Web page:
Who knew that my experience of an awkward and alarming passage through early puberty would spark a lifelong mission to help and inform and reassure so many other young people?

What a delightful surprise and wonderful journey it has been.

Thursday, August 4, 2016

Dancing in the Rain

I saw it in a posting on Pinterest. I had read it elsewhere before, but today it resonated:

"Life isn't about waiting for the storm to pass. It's about learning to dance in the rain."

Why did it resonate today? It wasn't just about the gathering monsoon storm that is darkening the skies, making the air thick and the desert fragrant with the lingering scent of creosote. It's what I see and hear and feel around me: complicated lives with a mix of love and pain and tears and laughter.

There is the close and dear friend whose husband is about to go into hospice. Another beloved friend, having survived the pain of uncoupling after many years of marriage, is re-awakening to the joy he had nearly forgotten. There are friends experiencing serious health concerns and new physical limitations. Lives are forever changed by the storms we encounter as we age.

Even in the absence of major losses and challenges, many of us experience some life turbulence: office politics, misunderstandings with friends or family, struggles with troublesome personal traits and flaws. I'm still engaged in my lifelong struggle to find a healthy balance between the work I love, self-care and being present and supportive of loved ones.

While the challenges of my work-life balance issues pale next to some of the life storms my friends are experiencing, I'm increasingly aware of my longtime tendency to defer fun or leisure or time with beloved others until the work is done, the project finished. What is that? I'm in my seventies, for heaven's sake. If I can't embrace all the pleasure and love and moments of happiness now, when will I?

While not everyone has my scrambled life-work priority problem, many of us have a tendency to say "I'll be happy when...." and then name some distant event or goal. It may be that you imagine happiness when you lose that stubborn 30 pounds or when your daughter finally gets married or when, at long last, you take that exotic vacation or when you're able to retire.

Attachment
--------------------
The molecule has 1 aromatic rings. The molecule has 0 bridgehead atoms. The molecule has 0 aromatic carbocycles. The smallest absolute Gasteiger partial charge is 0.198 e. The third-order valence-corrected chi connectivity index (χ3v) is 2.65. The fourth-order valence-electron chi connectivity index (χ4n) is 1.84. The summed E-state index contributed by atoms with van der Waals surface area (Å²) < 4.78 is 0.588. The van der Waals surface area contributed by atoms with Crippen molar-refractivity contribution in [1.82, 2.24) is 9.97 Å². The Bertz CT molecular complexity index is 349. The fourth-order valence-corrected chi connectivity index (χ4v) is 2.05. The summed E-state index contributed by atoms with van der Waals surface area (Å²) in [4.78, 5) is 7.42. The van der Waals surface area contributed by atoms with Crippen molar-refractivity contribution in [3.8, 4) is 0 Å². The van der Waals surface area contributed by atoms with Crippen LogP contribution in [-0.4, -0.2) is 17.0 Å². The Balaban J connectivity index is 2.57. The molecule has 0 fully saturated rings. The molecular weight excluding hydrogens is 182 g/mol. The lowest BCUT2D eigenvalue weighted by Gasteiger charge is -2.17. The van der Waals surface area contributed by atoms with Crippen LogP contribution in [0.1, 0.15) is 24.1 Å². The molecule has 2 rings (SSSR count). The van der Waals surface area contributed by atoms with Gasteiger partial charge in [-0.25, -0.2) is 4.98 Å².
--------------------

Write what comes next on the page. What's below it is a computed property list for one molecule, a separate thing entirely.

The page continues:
But we can be happy now if we see happiness not as the ultimate goal but as something that happens as our lives happen -- in warm memories during times of grief, in joking with co-workers to ease the tension of a difficult team project, in pausing on a busy day to cuddle a sleeping baby or a delighted pet. Happiness happens in a glance, a touch, a moment of quiet intimacy on a perfectly ordinary day.

Especially when one is experiencing a major life crisis or transition, it's understandable when the shock or grief or fear overwhelms everything else in our lives at least for a time. But whether one is caught up in life-changing crises or simply trying to get through an ordinary day that is definitely a mixed bag of emotions, it's possible to know happiness if you can dance in the rain.

This may mean laughing between the waves of pain in the present. The ability to laugh between the pain, to dance in the rain, can make us stronger for the next wave of pain, the next storm, to come.

This may mean treasuring good times, shared love and warm memories even more, newly aware of how finite life can be.

This may mean finding ways to be happy or simply content in between the moments of grieving or of fear and frustration when facing a life-changing health problem. Or between times of setting and reaching a goal: there is joy in the journey as well as as well as the destination. For example, I've learned to celebrate all the numbers on the scale as I continue with my very long weight loss effort. It makes me smile when I think how slender and energetic I feel as the numbers go down -- and remember how fat and terrible I felt at the same weight when I was in the process of gaining those pounds.

This also may mean taming the habit of perpetual busyness -- re-ordering priorities to make room in our lives for fun and love and the beauty around us.

It can mean smelling the roses, cheering another person on, listening instead of planning a response, paying attention to what matters most to those we love.

My friend with the ailing husband cuddles beside him, reading him the mysteries and thrillers he has always loved. From time to time, there is a moment when they pause, smile at each other, and whisper "Love you" and "Love you more." And in their eyes is a heartfelt celebration of all they have shared over the years.

My friend beginning a new life alone after many years of marriage has been through so much pain-- but, as his new life evolves, there is so much to celebrate as well: a stomach no longer tied in knots, a place entirely his own for the first time in his life, a loving family supportive both of him and of his former wife, dramatically improved health, a sense of freedom and quiet contentment.

There are so many ways and so many reasons to dance in the rain.